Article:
We have a lot of acronyms in our ECM vocabulary:  OCR, ICR, OMR, BPM, OSR, ODAR, HIPI, TIFF, etc etc etc.  (I can go on for a lifetime of our acronyms).   But what do you say so that IT people get what ECM is?  What do YOU say to a business user, who never ever ever thought of this stuff day to day?  What do you tell your mom, dad, brother, sister, what you do every day?   What have you said that brings blank stares?  But, most importantly, what have you said to a customer and then you saw the “light bulb” go off?  It appears O.C.R. is making it in to the mainstream vocabulary, if my dad is any example, because he knows his, “HP MFP does OCR.”

Document Scanning Best Practices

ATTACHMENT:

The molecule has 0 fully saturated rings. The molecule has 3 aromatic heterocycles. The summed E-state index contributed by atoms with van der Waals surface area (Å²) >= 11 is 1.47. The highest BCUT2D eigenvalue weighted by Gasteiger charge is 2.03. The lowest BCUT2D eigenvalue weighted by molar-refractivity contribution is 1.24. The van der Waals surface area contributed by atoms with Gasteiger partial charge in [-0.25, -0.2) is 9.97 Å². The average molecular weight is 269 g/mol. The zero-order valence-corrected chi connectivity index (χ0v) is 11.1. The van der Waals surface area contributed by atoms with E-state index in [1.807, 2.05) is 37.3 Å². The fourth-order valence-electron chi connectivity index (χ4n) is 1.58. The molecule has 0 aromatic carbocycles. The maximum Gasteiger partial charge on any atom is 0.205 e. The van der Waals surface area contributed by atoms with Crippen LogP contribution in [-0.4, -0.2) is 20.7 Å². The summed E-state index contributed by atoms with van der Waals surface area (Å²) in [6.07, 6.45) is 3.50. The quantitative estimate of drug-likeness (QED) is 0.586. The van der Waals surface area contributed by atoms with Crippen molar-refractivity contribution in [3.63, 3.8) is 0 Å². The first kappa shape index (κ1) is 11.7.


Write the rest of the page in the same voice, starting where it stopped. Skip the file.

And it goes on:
Document Scanning Best Practices Content Management Systems are one of the most useful resources companies have available to keep their managers, staff, and customers informed. Managing those files effectively is an ongoing challenge, but a well-planned, best practices implementation makes it significantly easier. Most Content Management Systems start with Scanning as the starting point in the lifecycle of any document. The decision of whether to go with a centralized or distributed scanning model must be carefully evaluated to see which may be a better fit for the organization. Many times a hybrid model of both remote and centralized is required and becoming more popular. When it is done designed and implemented correctly scanning ensures that the data stored in the document management repository is valid, readable, secure, accessible, and useful throughout the enterprise. Some important things to remember when deploying document a document scanning system: • Establish clear goals and objectives before you start or deploy a Document Scanning System. • Establish clear and concise business rules around your company’s requirements. • Consult a well established Systems Integrator with the knowledge and expertise to help you with defining “Best Practices for Document Scanning” and always check references. • Understand the nature of your documents, the quality of many documents may be poor, this in turn will require you to use Image Enhancement Technologies that will automatically clean up the document and improve its readability. These types of technologies are a must especially when utilizing OCR or any advanced form of capture. • Scanning and especially the Indexing of documents can be somewhat laborious, so anything to help automate these tasks such as Bar Coding, OCR, database lookups and electronic forms will make life a lot easier. • Use the KISS Principle in dealing with data taxonomy and avoid capturing too many fields, but make sure it’s enough to do valuable searches. Here at ImageSource we try to have 10 document types maximum and 8 data fields which allows for effective searches, retrieval and reporting. Lastly, don’t lose sight of your short and long term goals, do your homework and study your documents and see how they fit into your business lifecycle and corporate governance. Talk with people throughout you organization and get their input to better understand your documents are used. Finally, if you’re unsure get help, this is not an area where you can afford a mistake. Remember, it all starts with getting information into the system. Bob Garrido Senior Account Executive ImageSource